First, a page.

20 CFR § 10.404 - When and how is compensation for a schedule impairment paid?
Compensation is provided for specified periods of time for the permanent loss or loss of use of certain members, organs and functions of the body. Such loss or loss of use is known as permanent impairment. Compensation for proportionate periods of time is payable for partial loss or loss of use of each member, organ or function. 5 U.S.C. 8107(b)(19). OWCP evaluates the degree of impairment to schedule members, organs and functions as defined in 5 U.S.C. 8107 according to the standards set forth in the specified (by OWCP) edition of the American Medical Association's Guides to the Evaluation of Permanent Impairment.
(a) 5 U.S.C. 8107(c) provides compensation for loss to the following list of schedule members:
|First Finger lost||46|
|Toe other than great toe||16|
|Hearing, one ear||52|
|Hearing, both ears||200|
(b) Pursuant to the authority provided by 5 U.S.C. 8107(c)(22), the Secretary has added the following organs to the compensation schedule for injuries that were sustained on or after September 7, 1974, except that a schedule award for the skin may be paid for injuries on or after September 11, 2001:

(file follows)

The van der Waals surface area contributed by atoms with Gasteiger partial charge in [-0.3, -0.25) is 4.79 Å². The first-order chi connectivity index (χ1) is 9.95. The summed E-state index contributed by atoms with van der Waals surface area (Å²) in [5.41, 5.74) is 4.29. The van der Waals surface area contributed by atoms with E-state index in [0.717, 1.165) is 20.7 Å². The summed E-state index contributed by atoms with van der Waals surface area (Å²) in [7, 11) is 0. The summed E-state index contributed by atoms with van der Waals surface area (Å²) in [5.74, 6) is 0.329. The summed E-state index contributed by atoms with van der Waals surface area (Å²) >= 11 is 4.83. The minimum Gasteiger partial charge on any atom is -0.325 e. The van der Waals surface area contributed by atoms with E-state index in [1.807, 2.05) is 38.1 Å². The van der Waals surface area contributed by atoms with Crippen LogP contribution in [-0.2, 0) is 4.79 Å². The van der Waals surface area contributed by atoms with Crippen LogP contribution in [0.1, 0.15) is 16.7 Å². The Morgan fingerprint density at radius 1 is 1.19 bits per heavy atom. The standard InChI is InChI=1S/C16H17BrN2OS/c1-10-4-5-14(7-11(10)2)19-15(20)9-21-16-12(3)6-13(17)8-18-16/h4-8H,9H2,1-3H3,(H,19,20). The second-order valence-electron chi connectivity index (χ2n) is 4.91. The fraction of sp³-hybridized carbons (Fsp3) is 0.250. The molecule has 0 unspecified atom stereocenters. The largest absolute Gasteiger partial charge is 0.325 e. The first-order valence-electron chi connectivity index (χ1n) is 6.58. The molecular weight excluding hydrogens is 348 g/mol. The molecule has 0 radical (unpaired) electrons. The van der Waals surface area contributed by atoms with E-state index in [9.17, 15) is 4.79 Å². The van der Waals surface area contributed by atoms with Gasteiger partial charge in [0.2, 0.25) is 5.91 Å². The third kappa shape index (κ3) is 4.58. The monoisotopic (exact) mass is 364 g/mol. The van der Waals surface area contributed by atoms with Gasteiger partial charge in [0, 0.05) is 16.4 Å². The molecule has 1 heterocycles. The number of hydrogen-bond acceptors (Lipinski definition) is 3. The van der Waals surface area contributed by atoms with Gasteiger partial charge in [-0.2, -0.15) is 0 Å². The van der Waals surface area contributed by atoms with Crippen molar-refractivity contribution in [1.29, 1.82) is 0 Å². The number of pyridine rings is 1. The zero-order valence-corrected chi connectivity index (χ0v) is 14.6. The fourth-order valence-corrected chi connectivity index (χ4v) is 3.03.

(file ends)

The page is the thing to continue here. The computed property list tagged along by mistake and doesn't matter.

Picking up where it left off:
|Uterus/cervix and vulva/vagina||205|
(d) The period of compensation payable under 5 U.S.C. 8107(c) shall be reduced by the period of compensation paid or payable under the schedule for an earlier injury if:
(1) Compensation in both cases is for impairment of the same member or function or different parts of the same member or function, or for disfigurement; and
(e) Compensation not to exceed $3,500 may be paid for serious disfigurement of the face, head or neck which is likely to handicap a person in securing or maintaining employment. Under 5 U.S.C. 8107(21), a disfigurement award may be paid concurrently with schedule awards.